Wet blank to finished boxelder bowl #2

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Project by Douglas Bordner posted 10-08-2007 08:34 AM 5290 views 0 times favorited 23 comments Add to Favorites Watch

Dan Walters reviewed my previous bowl this evening, which spurred me to stop squaring lumber for a new commission long enough to finish what was started 71 days ago.


Long story short, I was at my sister-in-law’s wedding in Chicago this summer, and found some downed Boxelder limbs in the yard (outdoor wedding). Two pieces hitched a ride back to Omaha and my first log-wranglin’ experience began. I turned the first bowl blank thin, hoping to get a feel for the process of allowing free-form warping to shape the finished product. That wasn’t pleasing to me, and in the process of truing it up the first blank became a mere saucer.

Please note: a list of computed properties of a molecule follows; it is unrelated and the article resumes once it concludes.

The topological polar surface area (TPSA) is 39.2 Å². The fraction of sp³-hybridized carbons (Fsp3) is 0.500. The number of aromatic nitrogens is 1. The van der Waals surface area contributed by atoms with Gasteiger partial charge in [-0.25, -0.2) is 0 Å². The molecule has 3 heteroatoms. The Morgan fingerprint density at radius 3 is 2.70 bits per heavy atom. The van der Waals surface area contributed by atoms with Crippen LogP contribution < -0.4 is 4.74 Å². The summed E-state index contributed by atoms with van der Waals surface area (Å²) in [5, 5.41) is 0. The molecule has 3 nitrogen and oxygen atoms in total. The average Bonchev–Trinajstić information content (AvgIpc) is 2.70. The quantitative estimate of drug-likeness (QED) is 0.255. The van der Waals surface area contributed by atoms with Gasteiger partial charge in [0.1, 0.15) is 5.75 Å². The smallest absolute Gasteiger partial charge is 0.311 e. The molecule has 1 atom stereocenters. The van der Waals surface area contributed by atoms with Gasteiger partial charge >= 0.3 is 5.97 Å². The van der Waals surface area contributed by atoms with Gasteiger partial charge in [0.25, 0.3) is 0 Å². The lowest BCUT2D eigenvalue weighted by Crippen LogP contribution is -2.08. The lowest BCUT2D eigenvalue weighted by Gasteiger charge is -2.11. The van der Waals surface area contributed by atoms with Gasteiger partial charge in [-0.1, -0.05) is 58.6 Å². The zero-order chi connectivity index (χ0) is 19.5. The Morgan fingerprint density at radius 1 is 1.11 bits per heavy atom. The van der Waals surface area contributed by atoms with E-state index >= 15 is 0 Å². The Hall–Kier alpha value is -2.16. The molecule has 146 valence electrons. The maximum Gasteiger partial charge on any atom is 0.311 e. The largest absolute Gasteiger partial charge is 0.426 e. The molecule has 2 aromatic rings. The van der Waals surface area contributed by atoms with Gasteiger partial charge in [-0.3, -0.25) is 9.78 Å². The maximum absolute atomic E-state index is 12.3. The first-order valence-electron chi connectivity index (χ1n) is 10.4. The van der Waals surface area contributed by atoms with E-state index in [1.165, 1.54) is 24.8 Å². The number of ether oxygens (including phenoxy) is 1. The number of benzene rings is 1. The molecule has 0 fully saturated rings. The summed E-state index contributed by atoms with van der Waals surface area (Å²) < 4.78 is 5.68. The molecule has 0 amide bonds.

I left some meat on the second rough blank, and I came up with this offering. Finish is Mylands High-Build Friction Polish over Mylands Cellulose Sanding Sealer. Much thanks to LJs: Mot(Tom) for his CSS bowl series and SteveRussell for a very detailed response to questions regarding the proper way to turn a “double bullseye” blank with minimal fuzziness and tearout. Also thanks to Dorje for starting me up with log-wrangling info.

-- "Bordnerizing" perfectly good lumber for over a decade.

23 comments so far

View shaun's profile


360 posts in 3873 days

#1 posted 10-08-2007 12:26 PM

That’s pretty sweet Doug. Love the colors and grain patterns. I’ve never turned a single piece of wood in my life, unless you count the ones that spin when I toss them in the scrap pile, well there is that one that I didn’t clamp to the drill press ;)